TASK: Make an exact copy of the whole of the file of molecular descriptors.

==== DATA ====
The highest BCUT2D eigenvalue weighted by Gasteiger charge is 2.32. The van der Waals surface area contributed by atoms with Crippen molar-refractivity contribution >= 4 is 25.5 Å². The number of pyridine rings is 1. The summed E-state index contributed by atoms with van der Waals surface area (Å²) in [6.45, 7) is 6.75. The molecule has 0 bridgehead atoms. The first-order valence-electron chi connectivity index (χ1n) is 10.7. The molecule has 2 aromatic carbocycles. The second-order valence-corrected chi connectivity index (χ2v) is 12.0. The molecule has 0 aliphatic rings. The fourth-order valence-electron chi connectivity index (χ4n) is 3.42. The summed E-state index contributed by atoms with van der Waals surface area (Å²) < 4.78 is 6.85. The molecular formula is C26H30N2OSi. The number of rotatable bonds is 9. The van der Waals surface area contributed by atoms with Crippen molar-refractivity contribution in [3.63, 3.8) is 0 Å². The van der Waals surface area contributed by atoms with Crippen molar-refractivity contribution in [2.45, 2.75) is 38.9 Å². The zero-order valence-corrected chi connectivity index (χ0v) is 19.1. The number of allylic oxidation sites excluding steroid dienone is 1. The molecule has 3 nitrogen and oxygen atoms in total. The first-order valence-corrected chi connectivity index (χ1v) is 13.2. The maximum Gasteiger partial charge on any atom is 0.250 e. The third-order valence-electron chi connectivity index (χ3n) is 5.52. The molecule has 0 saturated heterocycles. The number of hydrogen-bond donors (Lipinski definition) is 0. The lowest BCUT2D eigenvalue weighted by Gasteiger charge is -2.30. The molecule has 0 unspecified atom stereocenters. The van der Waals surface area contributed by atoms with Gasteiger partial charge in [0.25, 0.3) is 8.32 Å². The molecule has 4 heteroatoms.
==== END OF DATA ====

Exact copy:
The highest BCUT2D eigenvalue weighted by Gasteiger charge is 2.32. The van der Waals surface area contributed by atoms with Crippen molar-refractivity contribution >= 4 is 25.5 Å². The number of pyridine rings is 1. The summed E-state index contributed by atoms with van der Waals surface area (Å²) in [6.45, 7) is 6.75. The molecule has 0 bridgehead atoms. The first-order valence-electron chi connectivity index (χ1n) is 10.7. The molecule has 2 aromatic carbocycles. The second-order valence-corrected chi connectivity index (χ2v) is 12.0. The molecule has 0 aliphatic rings. The fourth-order valence-electron chi connectivity index (χ4n) is 3.42. The summed E-state index contributed by atoms with van der Waals surface area (Å²) < 4.78 is 6.85. The molecular formula is C26H30N2OSi. The number of rotatable bonds is 9. The van der Waals surface area contributed by atoms with Crippen molar-refractivity contribution in [3.63, 3.8) is 0 Å². The van der Waals surface area contributed by atoms with Crippen molar-refractivity contribution in [2.45, 2.75) is 38.9 Å². The zero-order valence-corrected chi connectivity index (χ0v) is 19.1. The number of allylic oxidation sites excluding steroid dienone is 1. The molecule has 3 nitrogen and oxygen atoms in total. The first-order valence-corrected chi connectivity index (χ1v) is 13.2. The maximum Gasteiger partial charge on any atom is 0.250 e. The third-order valence-electron chi connectivity index (χ3n) is 5.52. The molecule has 0 saturated heterocycles. The number of hydrogen-bond donors (Lipinski definition) is 0. The lowest BCUT2D eigenvalue weighted by Gasteiger charge is -2.30. The molecule has 0 unspecified atom stereocenters. The van der Waals surface area contributed by atoms with Gasteiger partial charge in [0.25, 0.3) is 8.32 Å². The molecule has 4 heteroatoms.